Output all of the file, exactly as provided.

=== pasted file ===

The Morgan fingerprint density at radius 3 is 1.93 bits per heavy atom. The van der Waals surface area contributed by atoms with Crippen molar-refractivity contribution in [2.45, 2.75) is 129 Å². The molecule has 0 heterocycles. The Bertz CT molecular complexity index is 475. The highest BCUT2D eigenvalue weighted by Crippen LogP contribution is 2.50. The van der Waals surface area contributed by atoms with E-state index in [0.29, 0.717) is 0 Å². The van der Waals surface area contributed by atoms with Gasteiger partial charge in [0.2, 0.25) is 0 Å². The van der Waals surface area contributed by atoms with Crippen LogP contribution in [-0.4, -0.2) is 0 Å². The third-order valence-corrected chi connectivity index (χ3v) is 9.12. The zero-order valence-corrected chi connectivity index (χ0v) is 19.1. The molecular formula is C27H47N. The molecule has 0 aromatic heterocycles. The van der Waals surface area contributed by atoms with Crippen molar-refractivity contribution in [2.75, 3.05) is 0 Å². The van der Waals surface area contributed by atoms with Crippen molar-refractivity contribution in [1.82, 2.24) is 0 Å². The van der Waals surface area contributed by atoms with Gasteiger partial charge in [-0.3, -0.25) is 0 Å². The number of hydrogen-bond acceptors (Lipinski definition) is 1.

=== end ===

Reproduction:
The Morgan fingerprint density at radius 3 is 1.93 bits per heavy atom. The van der Waals surface area contributed by atoms with Crippen molar-refractivity contribution in [2.45, 2.75) is 129 Å². The molecule has 0 heterocycles. The Bertz CT molecular complexity index is 475. The highest BCUT2D eigenvalue weighted by Crippen LogP contribution is 2.50. The van der Waals surface area contributed by atoms with E-state index in [0.29, 0.717) is 0 Å². The van der Waals surface area contributed by atoms with Gasteiger partial charge in [0.2, 0.25) is 0 Å². The van der Waals surface area contributed by atoms with Crippen LogP contribution in [-0.4, -0.2) is 0 Å². The third-order valence-corrected chi connectivity index (χ3v) is 9.12. The zero-order valence-corrected chi connectivity index (χ0v) is 19.1. The molecular formula is C27H47N. The molecule has 0 aromatic heterocycles. The van der Waals surface area contributed by atoms with Crippen molar-refractivity contribution in [2.75, 3.05) is 0 Å². The van der Waals surface area contributed by atoms with Crippen molar-refractivity contribution in [1.82, 2.24) is 0 Å². The van der Waals surface area contributed by atoms with Gasteiger partial charge in [-0.3, -0.25) is 0 Å². The number of hydrogen-bond acceptors (Lipinski definition) is 1.